The term volvulus is derived from the Latin word volvere (“to twist”.) Cecal volvulus is the second most common site of colonic volvulus after the sigmoid colon. It is regarded as a misnomer because, in most patients, the torsion is located in the ascending colon. Cecal volvulus is essentially a closed-loop obstruction that may lead to vascular compromise with consequent gangrene and perforation. It is a disease of the elderly, predominately affecting women.
Cecal volvulus is responsible for 10%-15% of all cases of large-bowel obstruction; the most common site of large-bowel torsion being the sigmoid colon (80%), followed by the cecum (15%), the transverse colon (3%), and the splenic flexure (2%). People with incomplete intestinal rotation generally have inadequate right colon fixation which is associated with clockwise torsion of the cecum, terminal ileum, and ascending colon. Based on autopsy reports, sufficient cecal mobility for volvulus and bascule formation is found in 11% and 25% of adults, respectively. Prior abdominal surgery with colonic mobilization, recent surgical manipulation, adhesion formation, congenital bands, distal colonic obstruction, pregnancy, pelvic masses, extreme exertion, and hyperperistalsis have all been implicated as causative.
The usual presentation is acute obstruction with progression to cecal gangrene and perforation. There is an associated distension of the abdomen, usually in the lower part. In contrast gastric volvulus presents as epigastric pain, upper abdominal distension and enderness. The diagnosis is based on the combination of clinical presentation, plain abdominal x-ray and barium enema. In gastric volvulus the Borchardt’s triad of pain, retching, and the inability to pass a nasogastric tube is diagnostic and reportedly occurs in 70% of cases. This triad was absent in the present case. X-ray findings of cecal volvulus differ from gastric volvulus in its location being in the right lower abdomen rather than the epigastrium or the thorax. CT is widely replacing barium contrast imaging as the preferred imaging modality for the diagnosis of volvulus. However in this case it was unable to identify the segment of bowel involved in the volvulus.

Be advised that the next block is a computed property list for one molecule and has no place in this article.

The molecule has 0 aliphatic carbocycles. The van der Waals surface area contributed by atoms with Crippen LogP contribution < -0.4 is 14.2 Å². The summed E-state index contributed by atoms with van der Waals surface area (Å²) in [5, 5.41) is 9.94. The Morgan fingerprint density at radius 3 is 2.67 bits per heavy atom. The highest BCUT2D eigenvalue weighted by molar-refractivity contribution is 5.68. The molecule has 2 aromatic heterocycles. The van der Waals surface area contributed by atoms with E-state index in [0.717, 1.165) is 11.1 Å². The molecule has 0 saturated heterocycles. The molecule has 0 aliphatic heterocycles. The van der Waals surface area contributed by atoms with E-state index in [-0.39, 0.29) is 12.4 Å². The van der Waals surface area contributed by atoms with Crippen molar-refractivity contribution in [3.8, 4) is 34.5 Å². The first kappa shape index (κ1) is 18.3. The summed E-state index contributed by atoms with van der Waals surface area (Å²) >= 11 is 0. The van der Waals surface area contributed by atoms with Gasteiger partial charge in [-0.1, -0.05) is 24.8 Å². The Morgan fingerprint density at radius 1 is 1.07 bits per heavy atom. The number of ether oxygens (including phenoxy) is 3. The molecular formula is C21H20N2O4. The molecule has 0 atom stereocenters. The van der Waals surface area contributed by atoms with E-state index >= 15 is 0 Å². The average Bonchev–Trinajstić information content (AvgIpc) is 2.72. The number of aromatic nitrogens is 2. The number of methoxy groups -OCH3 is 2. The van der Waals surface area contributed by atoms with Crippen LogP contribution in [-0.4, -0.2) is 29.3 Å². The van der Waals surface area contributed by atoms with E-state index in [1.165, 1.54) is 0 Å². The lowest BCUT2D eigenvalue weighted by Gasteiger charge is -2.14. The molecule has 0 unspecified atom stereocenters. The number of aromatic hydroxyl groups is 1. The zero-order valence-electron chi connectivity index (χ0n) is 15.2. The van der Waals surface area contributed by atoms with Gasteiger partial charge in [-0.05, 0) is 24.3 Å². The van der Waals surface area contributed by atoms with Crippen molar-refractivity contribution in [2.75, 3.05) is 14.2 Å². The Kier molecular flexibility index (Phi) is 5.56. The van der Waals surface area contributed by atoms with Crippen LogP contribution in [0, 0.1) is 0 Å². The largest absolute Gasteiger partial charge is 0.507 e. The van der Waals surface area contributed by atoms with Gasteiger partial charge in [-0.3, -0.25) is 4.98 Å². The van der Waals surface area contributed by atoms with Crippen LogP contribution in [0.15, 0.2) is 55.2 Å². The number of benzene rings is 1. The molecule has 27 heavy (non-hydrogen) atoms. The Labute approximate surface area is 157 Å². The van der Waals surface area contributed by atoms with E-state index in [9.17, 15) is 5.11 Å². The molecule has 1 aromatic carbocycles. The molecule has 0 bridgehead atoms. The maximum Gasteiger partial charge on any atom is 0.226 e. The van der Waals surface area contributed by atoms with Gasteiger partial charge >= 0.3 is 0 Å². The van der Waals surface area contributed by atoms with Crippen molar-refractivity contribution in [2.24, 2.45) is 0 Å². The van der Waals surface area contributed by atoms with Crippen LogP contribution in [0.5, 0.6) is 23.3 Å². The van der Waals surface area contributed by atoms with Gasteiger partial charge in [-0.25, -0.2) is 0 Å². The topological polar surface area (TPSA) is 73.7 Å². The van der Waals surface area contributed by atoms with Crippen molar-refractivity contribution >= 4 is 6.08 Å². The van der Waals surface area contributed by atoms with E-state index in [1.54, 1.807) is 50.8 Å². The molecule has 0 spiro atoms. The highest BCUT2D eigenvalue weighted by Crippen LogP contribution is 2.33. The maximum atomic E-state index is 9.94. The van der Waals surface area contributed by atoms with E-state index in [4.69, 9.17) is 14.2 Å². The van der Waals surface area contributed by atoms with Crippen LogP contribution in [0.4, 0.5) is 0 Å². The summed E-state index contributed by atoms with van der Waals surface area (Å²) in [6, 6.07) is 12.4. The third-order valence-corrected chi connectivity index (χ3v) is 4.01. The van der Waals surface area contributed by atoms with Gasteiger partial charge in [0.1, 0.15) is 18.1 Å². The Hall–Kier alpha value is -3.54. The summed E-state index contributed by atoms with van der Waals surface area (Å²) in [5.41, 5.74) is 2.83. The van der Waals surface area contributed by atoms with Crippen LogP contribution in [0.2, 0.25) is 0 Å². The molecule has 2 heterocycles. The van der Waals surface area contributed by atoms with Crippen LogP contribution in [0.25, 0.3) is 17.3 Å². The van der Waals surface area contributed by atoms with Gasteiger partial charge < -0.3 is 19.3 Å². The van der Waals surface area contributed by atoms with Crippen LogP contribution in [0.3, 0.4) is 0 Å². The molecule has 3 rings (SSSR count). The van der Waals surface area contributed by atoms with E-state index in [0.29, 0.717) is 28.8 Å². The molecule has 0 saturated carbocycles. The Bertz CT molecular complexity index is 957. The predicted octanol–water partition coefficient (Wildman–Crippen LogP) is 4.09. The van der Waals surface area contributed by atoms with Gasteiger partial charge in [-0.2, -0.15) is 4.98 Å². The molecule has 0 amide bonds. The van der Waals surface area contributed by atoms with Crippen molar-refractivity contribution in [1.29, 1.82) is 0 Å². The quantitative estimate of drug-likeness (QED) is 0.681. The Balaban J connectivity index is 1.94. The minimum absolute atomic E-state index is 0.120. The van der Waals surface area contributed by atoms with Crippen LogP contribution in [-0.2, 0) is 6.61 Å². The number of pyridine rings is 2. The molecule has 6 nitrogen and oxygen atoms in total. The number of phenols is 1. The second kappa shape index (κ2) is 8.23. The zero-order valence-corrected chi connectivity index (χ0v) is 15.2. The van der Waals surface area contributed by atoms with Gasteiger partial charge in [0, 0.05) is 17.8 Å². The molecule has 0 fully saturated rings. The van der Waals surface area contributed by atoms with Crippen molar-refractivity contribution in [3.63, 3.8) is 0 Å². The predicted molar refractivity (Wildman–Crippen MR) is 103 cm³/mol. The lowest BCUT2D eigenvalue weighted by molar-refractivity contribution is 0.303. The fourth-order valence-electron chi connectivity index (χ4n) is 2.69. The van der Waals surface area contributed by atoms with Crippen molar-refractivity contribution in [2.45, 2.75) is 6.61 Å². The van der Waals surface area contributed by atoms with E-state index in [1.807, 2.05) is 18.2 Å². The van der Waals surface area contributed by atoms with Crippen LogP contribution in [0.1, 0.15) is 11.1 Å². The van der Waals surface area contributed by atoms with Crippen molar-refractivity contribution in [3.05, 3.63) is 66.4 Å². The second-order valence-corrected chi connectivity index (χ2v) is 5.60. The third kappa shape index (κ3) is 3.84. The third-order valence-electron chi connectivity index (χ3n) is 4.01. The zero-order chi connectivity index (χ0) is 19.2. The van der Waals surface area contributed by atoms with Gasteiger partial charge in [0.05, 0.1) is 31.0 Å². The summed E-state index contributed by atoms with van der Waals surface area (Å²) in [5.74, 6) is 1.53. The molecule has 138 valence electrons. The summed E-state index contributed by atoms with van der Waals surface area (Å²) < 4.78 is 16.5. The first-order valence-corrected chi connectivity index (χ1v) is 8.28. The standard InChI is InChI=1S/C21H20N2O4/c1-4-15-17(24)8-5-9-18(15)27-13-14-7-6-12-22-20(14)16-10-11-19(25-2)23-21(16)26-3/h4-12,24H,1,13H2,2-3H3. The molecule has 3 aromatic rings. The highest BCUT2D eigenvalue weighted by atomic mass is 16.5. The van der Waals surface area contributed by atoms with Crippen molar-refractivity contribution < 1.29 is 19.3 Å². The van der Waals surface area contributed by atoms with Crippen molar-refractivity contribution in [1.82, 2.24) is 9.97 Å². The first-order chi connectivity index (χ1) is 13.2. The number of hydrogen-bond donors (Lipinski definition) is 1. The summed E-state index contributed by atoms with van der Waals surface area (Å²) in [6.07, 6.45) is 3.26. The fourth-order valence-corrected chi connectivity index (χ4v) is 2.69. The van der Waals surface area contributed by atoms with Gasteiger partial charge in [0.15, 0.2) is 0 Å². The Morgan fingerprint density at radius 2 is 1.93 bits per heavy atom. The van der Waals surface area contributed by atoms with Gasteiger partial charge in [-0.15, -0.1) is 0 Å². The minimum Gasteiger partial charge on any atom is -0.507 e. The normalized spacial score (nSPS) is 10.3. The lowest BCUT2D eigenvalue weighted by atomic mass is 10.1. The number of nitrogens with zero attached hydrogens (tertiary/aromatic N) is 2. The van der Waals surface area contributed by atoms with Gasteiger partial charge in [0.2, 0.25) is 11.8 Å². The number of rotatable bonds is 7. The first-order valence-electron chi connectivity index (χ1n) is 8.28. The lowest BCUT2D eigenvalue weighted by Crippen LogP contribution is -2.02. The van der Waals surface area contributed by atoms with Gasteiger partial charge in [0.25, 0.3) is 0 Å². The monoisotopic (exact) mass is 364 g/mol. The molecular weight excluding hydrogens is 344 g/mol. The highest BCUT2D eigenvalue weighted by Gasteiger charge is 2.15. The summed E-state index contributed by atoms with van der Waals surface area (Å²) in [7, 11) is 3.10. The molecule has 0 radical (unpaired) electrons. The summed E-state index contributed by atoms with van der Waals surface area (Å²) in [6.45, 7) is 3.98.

Early diagnosis is essential to reduce the substantial morbidity and mortality. The treatment is essentially surgical. Five surgical procedures have been used in the treatment of cecal volvulus: detorsion alone, cecopexy, cecostomy, both cecopexy and cecostomy, and resection. There are reports of decompression of cecal volvulus using a colonoscope or decompression tube and this modality of treatment can be given a chance. The recurrence rate for detorsion alone was 13%, which is the same recurrence rate as for cecopexy. Cecostomy had a recurrence rate of 1%, but there is a high incidence of wound infection, limiting the use of this procedure mainly in moribund patients. Resection eliminates the risk of recurrence entirely and is the procedure of choice in stable patients.
- Caecal volvulus is an uncommon cause of largebowel obstruction, which is commonly associated with gangrene and perforation.
- A high degree to suspicion is required to diagnose this condition early.
- Surgical management remains the treatment of choice in this condition.
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